In addition to the oxidation of the contact surface there is mechanical wear. If the contacts are lubricated to avoid this wearing process, the lubricant gets saturated with dust until a gritty mixture clings to the contact area. This actually accelerates wear. From this description we see that a cleaner should really do several jobs. It must dissolve the lubricant and wash away the dirt. Then it must be able to dissolve the oxidized coating. After that the contacts should be clean, and now lubrication is needed. Many of the prepared contact cleaners leave a film behind that serves to lubricate the wearing surfaces. To maintain good electrical contact, this film should be conductive.
Irrespective of the type of cleaner used, the applicator is important. Never, never, under any circumstances should contacts be scraped with a metal instrument. Scraping can not only remove dirt and oxide but can also damage the silver plating and wreck the wearing surface. The same goes for the practice of using sandpaper. This habit stems from the early days of electricity when copper contacts were used. In practically all electronic switches, silver or (on more expensive items) rhodium contacts are used: these should be cleaned only with chemicals. The best way of applying a cleaner is by using a fine artist's brush, cleaning tissues held in tweezers or - the simplest - "Q-Tips" (cotton pads wound on small wooden sticks).
The most effortless way to clean TV tuner contacts is to apply the cleaning agent without removing the chassis. This is often possible if we use one of the special cleaning agents that is available in a spray can, with a special nozzle or injecting needle. The cleaning agent is sprayed directly into the contact area and, since the agent contains a conducting lubricant as well as a cleaner, noisy contacts are usually "quieted down." In a similar manner, noisy volume controls can be cleaned by forcing the liquid cleaner in through the shaft bearing. Whenever such a "quickie" method is used, it is important that the contacts be moved in both directions to clean and lubricate all surfaces properly. A TV tuner should be switched through all channels at least four or five times, and a potentiometer should be turned at least as often, from one extreme of its rotation to the other.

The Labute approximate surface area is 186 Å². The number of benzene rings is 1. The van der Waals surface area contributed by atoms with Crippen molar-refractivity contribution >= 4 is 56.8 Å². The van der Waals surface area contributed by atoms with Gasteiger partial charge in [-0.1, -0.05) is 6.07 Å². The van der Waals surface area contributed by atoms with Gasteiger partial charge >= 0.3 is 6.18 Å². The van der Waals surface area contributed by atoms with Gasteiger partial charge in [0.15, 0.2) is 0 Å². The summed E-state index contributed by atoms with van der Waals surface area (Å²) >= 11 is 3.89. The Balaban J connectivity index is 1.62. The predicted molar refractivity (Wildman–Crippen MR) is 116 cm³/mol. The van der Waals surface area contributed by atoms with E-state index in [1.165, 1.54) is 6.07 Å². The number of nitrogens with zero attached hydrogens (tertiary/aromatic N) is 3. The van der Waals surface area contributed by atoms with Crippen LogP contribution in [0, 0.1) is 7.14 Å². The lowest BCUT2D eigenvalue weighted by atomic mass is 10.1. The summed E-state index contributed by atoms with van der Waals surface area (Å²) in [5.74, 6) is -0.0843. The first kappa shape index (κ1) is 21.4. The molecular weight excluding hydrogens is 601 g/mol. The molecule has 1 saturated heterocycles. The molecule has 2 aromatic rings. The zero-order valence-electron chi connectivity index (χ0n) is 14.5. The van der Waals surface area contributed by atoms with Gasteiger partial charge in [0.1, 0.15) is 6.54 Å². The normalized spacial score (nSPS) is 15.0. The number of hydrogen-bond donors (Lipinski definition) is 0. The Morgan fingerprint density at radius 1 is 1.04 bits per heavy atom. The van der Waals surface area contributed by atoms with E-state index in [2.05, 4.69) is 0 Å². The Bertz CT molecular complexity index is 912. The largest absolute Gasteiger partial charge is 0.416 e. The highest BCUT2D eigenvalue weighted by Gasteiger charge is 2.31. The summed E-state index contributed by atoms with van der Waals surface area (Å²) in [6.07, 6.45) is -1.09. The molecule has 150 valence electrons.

The technician who is a long way from a well-stocked parts supplier and who finds himself suddenly out of the needed cleaning agents can resort to a number of common cleaning materials - that can be adapted to fill almost any need. Some of these are to be found in most homes so that when a house call is made, one can sometimes obtain them from the efficient house-wife (poor practice, of course, except in an emergency).
A list of some of these cleaners with their recommended use in electronic work is shown in Table 1. Remember that, unlike the preparations obtainable through a regular electronic supply house, the strength and purity of these items is usually unknown. They may therefore be unsuitable for a particular use. A review of these common cleaning agents shows that most of them are suitable only for general cleaning of chassis, picture tubes, and cabinets. The specific requirements for contact or potentiometer cleaners are not met by anyone of them. Two items, gasoline and paint thinner, are not recommended for electronic work because they are dangerous and not really suitable for any application. Both have a tendency to leave a film that often contains chemically active residues.